Indiana Republicans spent more than a decade building a strong grip on Indiana's state offices, and voters headed to the polls Tuesday to decide whether they should maintain that hold.
On the ballot are 125 state legislative seats — all 100 House seats and half of the 50 Senate seats — and three statewide offices: secretary of state, auditor and treasurer.
Polling sites opened throughout the state Tuesday morning, only hours after some candidates were still making their final pitches to voters during appearances throughout Indiana. Early voting has been going on for weeks, but turnout was expected to be low, with no top-tier races on the ballot.
Indiana's seven Republican and two Democratic U.S. House members were all expected to win re-election, with the tightest race likely between freshman GOP Rep. Jackie Walorski and Democrat Joe Bock.
Some voters expressed frustration about what they perceived as gridlock in Washington.
Philip Shenk, 26, of Indianapolis, said he wishes Congress would come together more to work on tough issues like immigration and the environment.
"I feel like Congress is working for people on the far right and far left and not the people in the middle," he said.
Voting appeared to be going smoothly at most of the state's polling sites, but a computer glitch temporarily took out voting terminals at five of 11 vote centers in southern Indiana's Floyd County, said Bill Lohmeyer, a Democratic county election board member.
Technicians got the terminals at two of the sites working within a half hour and got those at the other three sites working by 8 a.m., or two hours late. Voters were directed to other polling sites elsewhere while the technicians were fixing the terminals, which had all been used during the early voting period, Lohmeyer said.
"We had a few people angry with us for having to stand in line a little longer, but sending them to other voting centers was the easiest way to handle this because it's a small county," he said.
In Indianapolis, Sarah Batt, 55, brought her 18-year-old daughter, Rosemary Bickel, with her to vote Tuesday morning at a church on the city's northeast side.
"I don't like the fact that everybody's talking about it being a low voter turnout, so I wanted to participate," Batt said.
Bickel, who was voting for the first time, said she didn't know what to expect, but it was "pretty easy."
Republicans appear poised to retain the auditor and treasurer offices, although Democrat Beth White, the Marion County clerk, has a fair shot at unseating Secretary of State Connie Lawson. Democrats are also hopeful that they will make enough gains to break a GOP supermajority that has allowed House Republicans to conduct business without them.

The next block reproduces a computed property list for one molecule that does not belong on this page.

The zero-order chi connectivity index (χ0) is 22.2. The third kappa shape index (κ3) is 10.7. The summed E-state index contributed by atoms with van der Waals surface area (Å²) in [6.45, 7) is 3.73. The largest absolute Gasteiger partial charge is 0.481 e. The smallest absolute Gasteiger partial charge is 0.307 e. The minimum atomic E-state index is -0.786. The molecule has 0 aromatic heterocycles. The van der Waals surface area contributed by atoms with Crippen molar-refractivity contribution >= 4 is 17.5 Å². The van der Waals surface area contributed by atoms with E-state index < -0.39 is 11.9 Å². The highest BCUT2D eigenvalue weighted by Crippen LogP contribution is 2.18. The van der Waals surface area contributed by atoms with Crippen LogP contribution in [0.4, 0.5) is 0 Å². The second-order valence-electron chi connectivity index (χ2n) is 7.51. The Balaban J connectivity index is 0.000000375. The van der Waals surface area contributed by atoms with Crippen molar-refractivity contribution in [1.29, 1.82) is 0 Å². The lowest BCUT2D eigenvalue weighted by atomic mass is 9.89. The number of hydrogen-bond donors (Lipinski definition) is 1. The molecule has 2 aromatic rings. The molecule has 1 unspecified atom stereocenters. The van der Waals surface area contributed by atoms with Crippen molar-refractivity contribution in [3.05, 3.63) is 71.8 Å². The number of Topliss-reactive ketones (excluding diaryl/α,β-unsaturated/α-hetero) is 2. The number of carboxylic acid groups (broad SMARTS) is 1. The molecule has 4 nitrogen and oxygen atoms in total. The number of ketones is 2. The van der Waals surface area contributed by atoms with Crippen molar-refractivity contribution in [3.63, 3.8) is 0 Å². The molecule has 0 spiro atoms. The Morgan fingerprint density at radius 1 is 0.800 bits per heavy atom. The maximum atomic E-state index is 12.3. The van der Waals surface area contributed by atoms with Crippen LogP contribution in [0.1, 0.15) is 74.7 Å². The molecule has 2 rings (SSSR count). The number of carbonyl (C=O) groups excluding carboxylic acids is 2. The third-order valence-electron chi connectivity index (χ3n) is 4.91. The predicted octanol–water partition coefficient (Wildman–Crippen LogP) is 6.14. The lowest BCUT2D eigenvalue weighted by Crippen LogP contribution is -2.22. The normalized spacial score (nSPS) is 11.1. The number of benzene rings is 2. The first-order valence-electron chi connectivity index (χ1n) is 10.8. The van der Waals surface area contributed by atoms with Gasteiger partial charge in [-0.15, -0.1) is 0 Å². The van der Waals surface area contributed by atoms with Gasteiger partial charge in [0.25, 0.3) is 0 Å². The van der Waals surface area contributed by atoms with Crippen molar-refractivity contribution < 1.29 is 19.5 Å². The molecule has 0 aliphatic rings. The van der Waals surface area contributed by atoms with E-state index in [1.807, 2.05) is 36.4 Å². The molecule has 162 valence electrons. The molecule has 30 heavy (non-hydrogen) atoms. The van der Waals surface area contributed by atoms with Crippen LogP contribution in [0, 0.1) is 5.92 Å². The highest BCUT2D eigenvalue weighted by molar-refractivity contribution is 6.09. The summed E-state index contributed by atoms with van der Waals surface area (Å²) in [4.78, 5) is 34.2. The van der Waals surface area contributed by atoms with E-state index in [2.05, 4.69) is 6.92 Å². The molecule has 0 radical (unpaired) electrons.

"Right now, one party controlling everything means a lot of people don't have a voice," said Jen Wagner, a former spokeswoman for the Indiana Democratic Party.
It wasn't long ago that Republicans and Democrats split their hold on Indiana's political seats.
During four of his eight years in office, former Republican Gov. Mitch Daniels had to deal with a House of Representatives controlled by Democrats. But Republicans whittled away at that slim margin in successive elections, drawing on Daniels' fundraising prowess and the deep pockets of conservative education groups to target key state House races.
After Republicans regained control of the House in 2011 they were able to redraw legislative districts to give their party a powerful supermajority in 2012. House Speaker Brian Bosma and the House Republicans' campaign committee spent heavily in targeted House races trying to defend that supermajority this year.
State schools Superintendent Glenda Ritz is the lone Democrat holding a statewide office, winning election in 2012 as Republican Gov. Mike Pence won the race to succeed Daniels.
Democrats have seen a few glimmers of hope recently, most stemming from widespread anger over education overhauls driven by conservatives. Ritz, who shocked many in 2012 when she upset Republican schools chief Tony Bennett, has been a fixture on the campaign trail throughout the year.
The Indiana State Teachers Association — the state's largest teachers union — poured close to $1 million into House races over a six-month period, according to the most recent campaign-finance reports. To break the GOP supermajority, the Democrats would have to net three seats, taking the margin from 69-31 to at least 66-34.